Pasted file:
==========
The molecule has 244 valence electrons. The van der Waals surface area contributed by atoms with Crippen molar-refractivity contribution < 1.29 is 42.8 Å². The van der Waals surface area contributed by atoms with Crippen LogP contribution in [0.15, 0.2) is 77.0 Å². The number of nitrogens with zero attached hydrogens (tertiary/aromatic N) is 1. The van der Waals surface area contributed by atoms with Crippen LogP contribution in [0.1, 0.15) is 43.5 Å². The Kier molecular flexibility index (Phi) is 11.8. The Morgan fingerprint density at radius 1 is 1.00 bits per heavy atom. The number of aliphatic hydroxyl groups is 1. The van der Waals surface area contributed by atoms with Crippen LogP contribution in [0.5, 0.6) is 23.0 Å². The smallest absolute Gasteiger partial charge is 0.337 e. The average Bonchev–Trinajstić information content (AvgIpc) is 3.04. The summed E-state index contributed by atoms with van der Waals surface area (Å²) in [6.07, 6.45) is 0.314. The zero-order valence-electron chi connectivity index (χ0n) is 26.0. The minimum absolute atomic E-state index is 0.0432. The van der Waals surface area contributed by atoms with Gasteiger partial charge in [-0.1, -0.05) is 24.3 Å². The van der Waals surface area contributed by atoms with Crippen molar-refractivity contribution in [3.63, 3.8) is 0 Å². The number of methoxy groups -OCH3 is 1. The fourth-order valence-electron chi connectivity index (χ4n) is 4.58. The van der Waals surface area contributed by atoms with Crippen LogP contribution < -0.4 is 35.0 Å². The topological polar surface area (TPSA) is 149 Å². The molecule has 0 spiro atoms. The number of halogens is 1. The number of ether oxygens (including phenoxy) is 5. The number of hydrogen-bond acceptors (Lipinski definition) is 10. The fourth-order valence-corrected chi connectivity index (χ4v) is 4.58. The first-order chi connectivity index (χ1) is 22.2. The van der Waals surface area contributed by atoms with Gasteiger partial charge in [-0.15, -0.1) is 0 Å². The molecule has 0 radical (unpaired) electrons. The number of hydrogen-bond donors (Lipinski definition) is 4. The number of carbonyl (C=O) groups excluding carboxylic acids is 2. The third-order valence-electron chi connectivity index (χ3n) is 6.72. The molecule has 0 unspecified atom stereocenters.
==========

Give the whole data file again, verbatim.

The molecule has 244 valence electrons. The van der Waals surface area contributed by atoms with Crippen molar-refractivity contribution < 1.29 is 42.8 Å². The van der Waals surface area contributed by atoms with Crippen LogP contribution in [0.15, 0.2) is 77.0 Å². The number of nitrogens with zero attached hydrogens (tertiary/aromatic N) is 1. The van der Waals surface area contributed by atoms with Crippen LogP contribution in [0.1, 0.15) is 43.5 Å². The Kier molecular flexibility index (Phi) is 11.8. The Morgan fingerprint density at radius 1 is 1.00 bits per heavy atom. The number of aliphatic hydroxyl groups is 1. The van der Waals surface area contributed by atoms with Crippen LogP contribution in [0.5, 0.6) is 23.0 Å². The smallest absolute Gasteiger partial charge is 0.337 e. The average Bonchev–Trinajstić information content (AvgIpc) is 3.04. The summed E-state index contributed by atoms with van der Waals surface area (Å²) in [6.07, 6.45) is 0.314. The zero-order valence-electron chi connectivity index (χ0n) is 26.0. The minimum absolute atomic E-state index is 0.0432. The van der Waals surface area contributed by atoms with Gasteiger partial charge in [-0.1, -0.05) is 24.3 Å². The van der Waals surface area contributed by atoms with Crippen molar-refractivity contribution in [3.63, 3.8) is 0 Å². The number of methoxy groups -OCH3 is 1. The fourth-order valence-electron chi connectivity index (χ4n) is 4.58. The van der Waals surface area contributed by atoms with Crippen LogP contribution < -0.4 is 35.0 Å². The topological polar surface area (TPSA) is 149 Å². The molecule has 0 spiro atoms. The number of halogens is 1. The number of ether oxygens (including phenoxy) is 5. The number of hydrogen-bond acceptors (Lipinski definition) is 10. The fourth-order valence-corrected chi connectivity index (χ4v) is 4.58. The first-order chi connectivity index (χ1) is 22.2. The van der Waals surface area contributed by atoms with Gasteiger partial charge in [-0.15, -0.1) is 0 Å². The molecule has 0 radical (unpaired) electrons. The number of hydrogen-bond donors (Lipinski definition) is 4. The number of carbonyl (C=O) groups excluding carboxylic acids is 2. The third-order valence-electron chi connectivity index (χ3n) is 6.72. The molecule has 0 unspecified atom stereocenters.